Oglanian suggested that minutes be taken, even if no compliance issues are raised. "Write down, ĎThere were noneí," she said. The key is to demonstrate to the SEC "that you are focused on [compliance], that you care about it, that you are asking the questions."

She noted that a compliance committee structure will be helpful when there are difficult decisions to be made, such as sanctioning a star portfolio manager who flaunts compliance procedures. She advised CCOs to look for places where they are likely to become the "lightening rod" in their firms. "When your gut tells you ĎUh oh,í those are the issues that you can take to a compliance committee."

Tip #7: Spread the work. Recognize that you do not have to administer the entire compliance program all by yourself. "Be realistic about what you and your staff can do," advised Oglanian. Some compliance officers, she said, may have to fight against their personal tendency to "take on all these responsibilities." Even though you might be "used to carrying that burden," it doesnít mean you have to continue to take responsibility "for all these other jobs." She advised CCOs to consider areas where they additional outside resources are needed, either in terms of people or technology.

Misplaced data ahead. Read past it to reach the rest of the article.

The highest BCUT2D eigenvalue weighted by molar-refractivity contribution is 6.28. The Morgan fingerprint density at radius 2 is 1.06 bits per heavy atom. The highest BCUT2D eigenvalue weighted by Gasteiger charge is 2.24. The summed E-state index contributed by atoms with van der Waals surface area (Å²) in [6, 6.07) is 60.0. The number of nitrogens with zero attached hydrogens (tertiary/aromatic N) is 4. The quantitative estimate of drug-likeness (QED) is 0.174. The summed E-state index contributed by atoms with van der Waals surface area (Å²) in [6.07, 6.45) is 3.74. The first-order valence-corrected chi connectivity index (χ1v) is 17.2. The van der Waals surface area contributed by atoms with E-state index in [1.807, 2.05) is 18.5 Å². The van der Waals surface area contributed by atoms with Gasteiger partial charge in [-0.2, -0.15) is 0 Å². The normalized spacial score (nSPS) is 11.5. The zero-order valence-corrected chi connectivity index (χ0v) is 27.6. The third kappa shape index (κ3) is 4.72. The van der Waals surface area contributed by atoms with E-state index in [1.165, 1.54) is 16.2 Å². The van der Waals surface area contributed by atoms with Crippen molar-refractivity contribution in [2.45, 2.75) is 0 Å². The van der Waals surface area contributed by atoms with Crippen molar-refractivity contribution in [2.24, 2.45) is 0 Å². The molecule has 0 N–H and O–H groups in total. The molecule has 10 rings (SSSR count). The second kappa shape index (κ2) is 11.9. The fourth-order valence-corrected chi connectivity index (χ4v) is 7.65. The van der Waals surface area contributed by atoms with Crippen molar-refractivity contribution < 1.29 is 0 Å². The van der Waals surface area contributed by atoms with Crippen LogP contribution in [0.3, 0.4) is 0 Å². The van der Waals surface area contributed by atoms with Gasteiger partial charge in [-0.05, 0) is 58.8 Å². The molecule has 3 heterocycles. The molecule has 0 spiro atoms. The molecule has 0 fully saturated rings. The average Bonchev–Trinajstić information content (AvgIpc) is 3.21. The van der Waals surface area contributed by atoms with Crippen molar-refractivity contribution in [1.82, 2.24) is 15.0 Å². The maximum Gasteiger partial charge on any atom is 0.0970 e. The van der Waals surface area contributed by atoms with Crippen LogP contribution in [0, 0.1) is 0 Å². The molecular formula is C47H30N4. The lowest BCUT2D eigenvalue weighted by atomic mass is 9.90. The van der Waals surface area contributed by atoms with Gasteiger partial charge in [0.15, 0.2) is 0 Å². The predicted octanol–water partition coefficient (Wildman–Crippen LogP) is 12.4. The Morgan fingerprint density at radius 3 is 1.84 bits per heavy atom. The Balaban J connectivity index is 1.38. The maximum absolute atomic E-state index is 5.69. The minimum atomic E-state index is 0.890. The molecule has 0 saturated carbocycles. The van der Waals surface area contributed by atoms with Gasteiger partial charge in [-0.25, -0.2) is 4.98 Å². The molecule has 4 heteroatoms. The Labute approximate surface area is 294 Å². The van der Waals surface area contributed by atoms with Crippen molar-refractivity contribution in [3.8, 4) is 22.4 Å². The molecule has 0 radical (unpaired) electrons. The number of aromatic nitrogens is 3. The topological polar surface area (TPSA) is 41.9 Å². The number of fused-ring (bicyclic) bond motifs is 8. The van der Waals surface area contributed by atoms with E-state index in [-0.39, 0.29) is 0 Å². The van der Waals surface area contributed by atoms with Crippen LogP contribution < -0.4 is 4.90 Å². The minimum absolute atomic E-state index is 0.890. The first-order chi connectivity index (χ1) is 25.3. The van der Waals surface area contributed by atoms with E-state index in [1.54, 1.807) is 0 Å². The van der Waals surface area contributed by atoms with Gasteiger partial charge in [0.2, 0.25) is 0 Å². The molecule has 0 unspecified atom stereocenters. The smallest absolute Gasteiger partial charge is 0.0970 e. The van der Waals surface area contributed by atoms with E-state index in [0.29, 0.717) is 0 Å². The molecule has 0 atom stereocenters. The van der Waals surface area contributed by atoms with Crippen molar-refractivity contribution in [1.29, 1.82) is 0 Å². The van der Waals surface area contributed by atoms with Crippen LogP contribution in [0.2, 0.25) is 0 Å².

Knoblock noted that while CCOs have to administer the program and enforce it, they can and should delegate responsibility to department heads to implement the policies and procedures and supervise employeesí compliance with them. However, make sure to train your delegatees "so they know where the line is and when to bring you into it," added Jacko.

Tip #8: Donít be a supervisor (unless you really are one). Panelists at the NSCP conference agreed that to avoid being a supervisor, generally the only people that the CCO should have responsibility for in terms of setting their salary, hiring or firing, or disciplining is the staff in the compliance department (unless, of course, the CCO wears dual hats and supervises other employees in his other capacity).

"You donít want to be a line supervisor," said Knoblock. For example, CCOs should not have to review every bit of trading information, "because there is someone on the desk" that should be doing that.